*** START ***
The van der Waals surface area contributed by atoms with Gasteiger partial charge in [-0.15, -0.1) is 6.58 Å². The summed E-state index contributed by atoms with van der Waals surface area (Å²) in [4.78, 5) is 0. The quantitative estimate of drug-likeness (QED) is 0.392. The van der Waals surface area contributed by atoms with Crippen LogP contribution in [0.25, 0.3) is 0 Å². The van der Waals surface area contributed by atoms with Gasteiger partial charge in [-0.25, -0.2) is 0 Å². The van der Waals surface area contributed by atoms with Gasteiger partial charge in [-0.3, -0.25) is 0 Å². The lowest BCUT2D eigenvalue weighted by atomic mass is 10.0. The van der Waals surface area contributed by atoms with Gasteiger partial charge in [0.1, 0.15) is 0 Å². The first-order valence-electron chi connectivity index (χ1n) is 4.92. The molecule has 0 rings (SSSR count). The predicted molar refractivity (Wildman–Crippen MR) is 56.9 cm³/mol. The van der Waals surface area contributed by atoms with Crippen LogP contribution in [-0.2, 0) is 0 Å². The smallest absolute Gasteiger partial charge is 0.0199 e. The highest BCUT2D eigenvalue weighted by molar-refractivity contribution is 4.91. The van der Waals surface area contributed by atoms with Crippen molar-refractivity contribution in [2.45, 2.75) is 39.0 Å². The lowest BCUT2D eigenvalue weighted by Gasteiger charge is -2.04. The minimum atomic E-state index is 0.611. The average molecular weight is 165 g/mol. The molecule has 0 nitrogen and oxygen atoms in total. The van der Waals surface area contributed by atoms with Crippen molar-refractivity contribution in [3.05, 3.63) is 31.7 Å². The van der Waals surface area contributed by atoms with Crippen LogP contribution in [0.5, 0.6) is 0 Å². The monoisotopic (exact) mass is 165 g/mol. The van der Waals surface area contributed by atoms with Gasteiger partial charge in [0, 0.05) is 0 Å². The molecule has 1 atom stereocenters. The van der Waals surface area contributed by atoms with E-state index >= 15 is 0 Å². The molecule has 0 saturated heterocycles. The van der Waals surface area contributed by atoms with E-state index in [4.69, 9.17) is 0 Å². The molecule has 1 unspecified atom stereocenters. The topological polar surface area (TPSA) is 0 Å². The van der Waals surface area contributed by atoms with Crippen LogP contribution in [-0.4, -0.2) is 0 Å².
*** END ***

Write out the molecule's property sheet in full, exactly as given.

The van der Waals surface area contributed by atoms with Gasteiger partial charge in [-0.15, -0.1) is 6.58 Å². The summed E-state index contributed by atoms with van der Waals surface area (Å²) in [4.78, 5) is 0. The quantitative estimate of drug-likeness (QED) is 0.392. The van der Waals surface area contributed by atoms with Crippen LogP contribution in [0.25, 0.3) is 0 Å². The van der Waals surface area contributed by atoms with Gasteiger partial charge in [-0.25, -0.2) is 0 Å². The van der Waals surface area contributed by atoms with Gasteiger partial charge in [-0.3, -0.25) is 0 Å². The lowest BCUT2D eigenvalue weighted by atomic mass is 10.0. The van der Waals surface area contributed by atoms with Gasteiger partial charge in [0.1, 0.15) is 0 Å². The first-order valence-electron chi connectivity index (χ1n) is 4.92. The molecule has 0 rings (SSSR count). The predicted molar refractivity (Wildman–Crippen MR) is 56.9 cm³/mol. The van der Waals surface area contributed by atoms with Crippen LogP contribution in [-0.2, 0) is 0 Å². The smallest absolute Gasteiger partial charge is 0.0199 e. The highest BCUT2D eigenvalue weighted by molar-refractivity contribution is 4.91. The van der Waals surface area contributed by atoms with Crippen molar-refractivity contribution in [2.45, 2.75) is 39.0 Å². The lowest BCUT2D eigenvalue weighted by Gasteiger charge is -2.04. The minimum atomic E-state index is 0.611. The average molecular weight is 165 g/mol. The molecule has 0 nitrogen and oxygen atoms in total. The van der Waals surface area contributed by atoms with Crippen molar-refractivity contribution in [3.05, 3.63) is 31.7 Å². The van der Waals surface area contributed by atoms with Crippen LogP contribution in [0.5, 0.6) is 0 Å². The monoisotopic (exact) mass is 165 g/mol. The van der Waals surface area contributed by atoms with Gasteiger partial charge in [0, 0.05) is 0 Å². The molecule has 1 atom stereocenters. The van der Waals surface area contributed by atoms with E-state index >= 15 is 0 Å². The molecule has 0 saturated heterocycles. The van der Waals surface area contributed by atoms with E-state index in [4.69, 9.17) is 0 Å². The molecule has 1 unspecified atom stereocenters. The topological polar surface area (TPSA) is 0 Å². The van der Waals surface area contributed by atoms with Crippen LogP contribution in [-0.4, -0.2) is 0 Å².